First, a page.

6 messages
Open this post in threaded view
|

 I'm getting a better grasp on monads, I think. My original problem, I think, was that I was still thinking imperatively. So when I saw this: class Monad m where     (>>=) :: m a -> (a -> m b) -> m b I didn't understand the "big deal". I thought, okay so you "do" something with the function (a -> m b) and you "arrive" at m b. Now I realize that chaining a sequence of Monads via that function, a -> m b, means that a is available to any function further down the line, because it is an argument to a series of nested functions. So, doSomething =    thing >>= \x ->    thing2 >>= \y ->    return (x,y)  >>= produces a series of nested functions in which all the arguments of earlier functions are available to later functions: x and y are available to "return" because they are arguments of functions further up in the chain. This resembles imperative code in which any variable, once set, is available further down. Any clarifications welcome. -Mike
Open this post in threaded view
|

 Michael Mossey <[hidden email]> wrote: > I'm getting a better grasp on monads, I think. My original problem, I > think, was that I was still thinking imperatively. So when I saw this: > > class Monad m where > >     (>>=) :: m a -> (a -> m b) -> m b > > I didn't understand the "big deal". I thought, okay so you "do" something with the > function (a -> m b) and you "arrive" at m b.  [...] Think of f being a computation, in which something is missing.  It takes this something through a parameter.  So f is actually a function, which takes a value and results in a computation.  Another intuition:  f is a parametric computation.  Now if c0 is a computation, then   c0 >>= f is another computation built by feeding the result of c0 to f.  More graphically you've plugged the result cable of c0 to the input port of f. As a real world example, consider a computation, which prints a value x:   print x That x has to come from somewhere, so this should actually be a function of some value x:   \x -> print x If that x should come from another computation, then (>>=) comes into play.  You can pass the result of one computation to the above one.  For example, if x comes from the result of getChar, you can write:   getChar >>= \x -> print x or simply:   getChar >>= print Now to the less specific case.  Look at the type of (>>=):   (>>=) :: m a -> (a -> m b) -> m b The left parameter of (>>=) is the source computation, which results in something of type a.  The right parameter is a parametric computation, which results in something of type b, but depends on something of type a.  The result of (>>=) is a computation constructed by feeding the result of the left computation as the parameter to the right computation. I hope, this helped. Greets, Ertugrul. -- nightmare = unsafePerformIO (getWrongWife >>= sex) http://blog.ertes.de/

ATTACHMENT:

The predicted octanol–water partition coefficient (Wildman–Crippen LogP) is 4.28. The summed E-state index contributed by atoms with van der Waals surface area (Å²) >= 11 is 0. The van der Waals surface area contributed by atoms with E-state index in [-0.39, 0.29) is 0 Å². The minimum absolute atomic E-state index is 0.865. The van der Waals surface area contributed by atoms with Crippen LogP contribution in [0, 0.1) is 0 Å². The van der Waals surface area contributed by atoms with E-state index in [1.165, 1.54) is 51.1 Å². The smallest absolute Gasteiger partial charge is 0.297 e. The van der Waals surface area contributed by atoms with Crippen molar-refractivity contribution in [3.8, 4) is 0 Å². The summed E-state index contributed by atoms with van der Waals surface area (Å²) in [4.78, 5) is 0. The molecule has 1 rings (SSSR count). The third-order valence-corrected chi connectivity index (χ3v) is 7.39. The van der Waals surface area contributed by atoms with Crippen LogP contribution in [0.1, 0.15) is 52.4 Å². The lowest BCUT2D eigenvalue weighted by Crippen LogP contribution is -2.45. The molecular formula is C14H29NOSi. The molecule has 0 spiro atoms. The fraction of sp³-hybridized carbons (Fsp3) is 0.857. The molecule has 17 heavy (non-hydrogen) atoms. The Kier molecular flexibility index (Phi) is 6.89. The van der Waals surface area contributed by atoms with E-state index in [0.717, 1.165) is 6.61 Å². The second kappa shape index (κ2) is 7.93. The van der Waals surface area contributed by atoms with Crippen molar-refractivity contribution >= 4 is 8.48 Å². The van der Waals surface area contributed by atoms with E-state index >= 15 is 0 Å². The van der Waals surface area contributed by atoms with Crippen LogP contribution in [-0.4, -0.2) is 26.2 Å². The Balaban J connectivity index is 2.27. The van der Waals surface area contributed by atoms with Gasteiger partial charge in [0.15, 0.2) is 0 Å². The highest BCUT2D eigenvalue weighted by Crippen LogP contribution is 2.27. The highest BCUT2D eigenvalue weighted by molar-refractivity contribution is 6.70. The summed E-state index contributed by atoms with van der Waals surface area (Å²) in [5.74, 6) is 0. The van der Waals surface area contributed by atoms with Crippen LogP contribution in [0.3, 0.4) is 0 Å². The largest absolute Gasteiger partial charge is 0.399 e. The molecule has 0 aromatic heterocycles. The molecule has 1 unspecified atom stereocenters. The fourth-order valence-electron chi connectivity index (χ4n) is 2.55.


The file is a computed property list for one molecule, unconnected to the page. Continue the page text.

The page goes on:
Open this post in threaded view
|

Open this post in threaded view
|